Elizabeth Warren and I have something in common, something kind of deep and personal.
No, I’m not talking about disdain for the current ravaging of the country by those running the Republican Party.
To begin with, Sen. Warren was born and grew up in Oklahoma, about 125 miles from where my mother was born and raised some years before. Growing up, I visited often at my grandmother’s house in Wilburton. One of the things I remember was a framed document noting that my grandmother was a resident of the Indian Territory when Oklahoma became a state.
That was meaningful because she was part Cherokee.
My grandmother’s maiden name was Bright and even Donald Trump would have looked at her and her brothers and recognized their native American bloodline. I never questioned it. We were told we were part Cherokee and I always treasured that.
It wasn’t until I was 40-something that Leah and I, with our even-thinner-blooded-Cherokee daughter in tow, tried to nail down the lineage. My grandmother was gone by then and all my mother had was names in the family tree.
My inspiration came from a friend who showed me her Cherokee citizenship card. I had never considered it because it had been my impression one must be at least a quarter Cherokee, but Marti told me the only requirement was to prove direct lineage to someone who had signed the Dawes Roll around the turn of the 20th century.
(Martha Berry, I must add, became involved with the nation, served as a delegate to the 1999 Cherokee Nation Constitution Convention, has become an accomplished beadworker and was designated in 2013 as a Cherokee National Living Treasure. I call her my Cherokee sister, even though … wait, I’m getting ahead of myself.)
Leah, Erin and I ended up visiting the capital of the Cherokee Nation near Tahlequah, Okla., in the late ’90s, armed with my mother’s family tree and hopes of tracking down my heritage.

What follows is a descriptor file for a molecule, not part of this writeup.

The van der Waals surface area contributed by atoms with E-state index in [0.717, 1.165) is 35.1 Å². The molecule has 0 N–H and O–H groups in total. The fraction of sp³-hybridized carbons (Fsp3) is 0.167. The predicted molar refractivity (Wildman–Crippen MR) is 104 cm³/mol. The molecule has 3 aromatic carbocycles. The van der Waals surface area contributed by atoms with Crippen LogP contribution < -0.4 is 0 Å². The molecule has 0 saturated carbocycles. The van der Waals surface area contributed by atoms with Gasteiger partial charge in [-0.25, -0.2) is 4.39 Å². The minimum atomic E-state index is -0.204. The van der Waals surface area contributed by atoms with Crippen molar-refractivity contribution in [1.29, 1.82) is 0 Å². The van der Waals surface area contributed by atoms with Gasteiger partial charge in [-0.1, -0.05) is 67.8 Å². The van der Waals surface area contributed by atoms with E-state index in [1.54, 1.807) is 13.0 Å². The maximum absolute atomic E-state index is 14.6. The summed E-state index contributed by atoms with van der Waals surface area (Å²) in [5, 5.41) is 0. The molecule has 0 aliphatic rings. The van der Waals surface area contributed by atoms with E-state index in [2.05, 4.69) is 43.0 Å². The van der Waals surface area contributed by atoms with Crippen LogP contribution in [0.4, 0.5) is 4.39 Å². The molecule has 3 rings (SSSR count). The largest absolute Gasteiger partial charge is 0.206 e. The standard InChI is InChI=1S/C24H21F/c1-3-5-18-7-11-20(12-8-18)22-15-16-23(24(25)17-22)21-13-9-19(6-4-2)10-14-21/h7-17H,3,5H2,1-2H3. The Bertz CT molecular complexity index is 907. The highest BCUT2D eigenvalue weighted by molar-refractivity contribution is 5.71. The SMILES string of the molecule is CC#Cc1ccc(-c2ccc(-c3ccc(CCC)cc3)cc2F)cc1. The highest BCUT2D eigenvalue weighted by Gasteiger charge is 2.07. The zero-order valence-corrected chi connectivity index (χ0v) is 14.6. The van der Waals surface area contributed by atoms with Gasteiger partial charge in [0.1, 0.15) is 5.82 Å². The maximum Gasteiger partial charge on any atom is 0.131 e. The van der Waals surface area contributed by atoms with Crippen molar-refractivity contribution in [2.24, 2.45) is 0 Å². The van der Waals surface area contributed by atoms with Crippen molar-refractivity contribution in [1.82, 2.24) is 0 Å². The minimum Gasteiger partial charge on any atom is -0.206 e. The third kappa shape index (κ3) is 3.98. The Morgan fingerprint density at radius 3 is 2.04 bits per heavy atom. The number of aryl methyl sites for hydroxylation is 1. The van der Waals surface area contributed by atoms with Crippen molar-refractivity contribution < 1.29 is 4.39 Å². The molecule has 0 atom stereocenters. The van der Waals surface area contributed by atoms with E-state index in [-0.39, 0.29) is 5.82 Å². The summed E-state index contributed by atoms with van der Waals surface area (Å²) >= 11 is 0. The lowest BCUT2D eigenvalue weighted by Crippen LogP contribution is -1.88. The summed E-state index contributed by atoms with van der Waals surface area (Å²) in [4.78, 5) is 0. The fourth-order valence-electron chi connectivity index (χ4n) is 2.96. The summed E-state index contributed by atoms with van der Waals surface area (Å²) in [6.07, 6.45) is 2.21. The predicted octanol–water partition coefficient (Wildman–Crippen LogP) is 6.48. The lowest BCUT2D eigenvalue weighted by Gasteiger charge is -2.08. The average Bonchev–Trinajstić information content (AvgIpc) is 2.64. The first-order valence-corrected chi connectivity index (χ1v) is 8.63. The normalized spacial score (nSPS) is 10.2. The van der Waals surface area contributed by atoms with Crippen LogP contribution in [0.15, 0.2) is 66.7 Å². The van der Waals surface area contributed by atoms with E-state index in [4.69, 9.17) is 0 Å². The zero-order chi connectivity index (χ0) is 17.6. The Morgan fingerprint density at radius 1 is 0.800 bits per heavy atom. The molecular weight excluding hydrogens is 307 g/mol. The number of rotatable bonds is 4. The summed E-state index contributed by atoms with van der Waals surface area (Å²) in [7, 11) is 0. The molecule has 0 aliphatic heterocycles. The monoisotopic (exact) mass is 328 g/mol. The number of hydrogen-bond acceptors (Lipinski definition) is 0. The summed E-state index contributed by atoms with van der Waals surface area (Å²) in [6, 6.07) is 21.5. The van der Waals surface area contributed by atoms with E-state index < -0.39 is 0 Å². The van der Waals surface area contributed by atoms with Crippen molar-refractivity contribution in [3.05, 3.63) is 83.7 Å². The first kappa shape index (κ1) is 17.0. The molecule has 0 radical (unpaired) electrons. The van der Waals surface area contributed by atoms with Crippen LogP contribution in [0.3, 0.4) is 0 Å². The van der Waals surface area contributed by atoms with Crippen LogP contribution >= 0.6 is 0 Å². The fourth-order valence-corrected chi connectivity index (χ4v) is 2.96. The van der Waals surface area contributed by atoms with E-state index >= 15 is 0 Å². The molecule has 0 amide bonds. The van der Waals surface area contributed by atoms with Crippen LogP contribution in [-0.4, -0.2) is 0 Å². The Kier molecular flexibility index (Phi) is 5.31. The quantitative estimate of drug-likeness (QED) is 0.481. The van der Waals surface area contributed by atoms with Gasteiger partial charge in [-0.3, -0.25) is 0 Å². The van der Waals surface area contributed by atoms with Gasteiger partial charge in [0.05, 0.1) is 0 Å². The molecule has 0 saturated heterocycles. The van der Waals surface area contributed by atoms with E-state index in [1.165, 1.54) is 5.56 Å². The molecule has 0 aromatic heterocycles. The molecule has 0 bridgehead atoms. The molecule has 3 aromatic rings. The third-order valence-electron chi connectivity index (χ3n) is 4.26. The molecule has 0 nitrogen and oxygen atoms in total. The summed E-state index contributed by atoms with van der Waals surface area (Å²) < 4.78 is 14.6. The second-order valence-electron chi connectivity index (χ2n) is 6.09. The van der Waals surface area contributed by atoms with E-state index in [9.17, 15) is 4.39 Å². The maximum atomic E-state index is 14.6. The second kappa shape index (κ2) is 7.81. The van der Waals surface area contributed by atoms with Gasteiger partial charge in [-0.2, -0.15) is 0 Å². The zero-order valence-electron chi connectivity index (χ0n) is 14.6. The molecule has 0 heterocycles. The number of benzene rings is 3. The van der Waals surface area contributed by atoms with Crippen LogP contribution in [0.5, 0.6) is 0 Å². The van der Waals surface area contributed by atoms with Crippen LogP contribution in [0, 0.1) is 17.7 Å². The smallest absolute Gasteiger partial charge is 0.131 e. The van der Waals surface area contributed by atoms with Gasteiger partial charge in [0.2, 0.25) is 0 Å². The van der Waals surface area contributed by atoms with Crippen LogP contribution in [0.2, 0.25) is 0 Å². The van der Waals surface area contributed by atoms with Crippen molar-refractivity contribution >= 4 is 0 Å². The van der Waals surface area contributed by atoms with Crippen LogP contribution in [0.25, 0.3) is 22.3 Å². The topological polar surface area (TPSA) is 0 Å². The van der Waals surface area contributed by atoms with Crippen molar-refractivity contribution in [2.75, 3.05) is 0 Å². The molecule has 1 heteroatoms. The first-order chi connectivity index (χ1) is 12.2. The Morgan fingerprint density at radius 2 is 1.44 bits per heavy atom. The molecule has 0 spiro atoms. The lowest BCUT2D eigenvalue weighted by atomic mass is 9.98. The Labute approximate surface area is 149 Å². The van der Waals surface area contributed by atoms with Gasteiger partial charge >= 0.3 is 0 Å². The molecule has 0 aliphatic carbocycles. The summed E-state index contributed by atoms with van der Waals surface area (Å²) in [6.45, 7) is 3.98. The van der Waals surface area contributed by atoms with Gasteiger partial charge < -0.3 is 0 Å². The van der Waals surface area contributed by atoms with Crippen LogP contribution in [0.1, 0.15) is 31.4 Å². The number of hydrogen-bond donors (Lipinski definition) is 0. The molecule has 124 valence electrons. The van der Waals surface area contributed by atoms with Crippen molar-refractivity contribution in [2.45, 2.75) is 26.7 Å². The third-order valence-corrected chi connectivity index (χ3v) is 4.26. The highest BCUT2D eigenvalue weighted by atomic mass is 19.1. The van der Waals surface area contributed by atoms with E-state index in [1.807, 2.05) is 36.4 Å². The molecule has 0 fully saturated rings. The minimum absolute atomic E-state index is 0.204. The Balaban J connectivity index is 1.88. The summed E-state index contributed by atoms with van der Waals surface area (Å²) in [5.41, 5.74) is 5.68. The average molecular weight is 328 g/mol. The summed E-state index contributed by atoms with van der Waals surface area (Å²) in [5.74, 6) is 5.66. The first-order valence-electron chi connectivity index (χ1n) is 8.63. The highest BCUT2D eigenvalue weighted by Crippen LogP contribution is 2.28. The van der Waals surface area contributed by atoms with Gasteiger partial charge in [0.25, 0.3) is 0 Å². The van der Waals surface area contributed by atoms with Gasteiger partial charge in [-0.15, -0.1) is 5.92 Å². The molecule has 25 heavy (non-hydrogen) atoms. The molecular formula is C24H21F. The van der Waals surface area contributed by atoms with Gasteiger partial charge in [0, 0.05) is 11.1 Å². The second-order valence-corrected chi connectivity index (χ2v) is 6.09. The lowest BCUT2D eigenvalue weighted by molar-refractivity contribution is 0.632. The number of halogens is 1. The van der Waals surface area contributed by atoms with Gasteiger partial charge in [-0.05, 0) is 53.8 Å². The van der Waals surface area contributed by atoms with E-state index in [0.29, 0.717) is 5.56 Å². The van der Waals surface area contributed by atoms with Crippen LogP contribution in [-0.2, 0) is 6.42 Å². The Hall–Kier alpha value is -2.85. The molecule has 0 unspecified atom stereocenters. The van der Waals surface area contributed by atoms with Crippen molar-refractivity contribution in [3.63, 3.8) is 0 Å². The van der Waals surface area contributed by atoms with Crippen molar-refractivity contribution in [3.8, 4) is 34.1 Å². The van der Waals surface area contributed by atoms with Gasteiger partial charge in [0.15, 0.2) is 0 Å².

The complex was closed.
We knew it shouldn’t have been and banged on the door until a law enforcement officer opened and explained they were under lockdown because of a protest taking place at the courthouse or somewhere. He advised us to go to the Bureau of Indian Affairs in nearby Muskogee.
There, an amazing woman listened to our story, took our information and told us to have a seat. A fair amount of time passed before she returned with bad news. She was not able to find any link between my forebears and the rolls.
“Listen to me,” she said. “Do not doubt for an instant your Cherokee heritage. There were a great many people who did not trust the government and refused to sign the rolls.”
That is what Elizabeth Warren and I have in common.
She had always trusted what she called “family lore” in this article by The Atlantic. Apparently, it never occurred to her to substantiate the anecdotes of her family.
“These are my family stories,” she was quoted as saying. “This is what my brothers and I were told by my mom and my dad, my mammaw and my pappaw.”
For the record, the article also explains there is no evidence she used her supposed heritage to gain any preferential treatment, except for submitting recipes for a cookbook published by the Five Civilized Tribes Museum in Muskogee.
So, I’m proud to also call Elizabeth my Cherokee sister. I trust family stories, especially when they are rooted in a time when claiming to be of native blood was not considered by most Americans to be all that desirable.
Which, if you listen to some of what’s coming out of Washington these days, may still be true.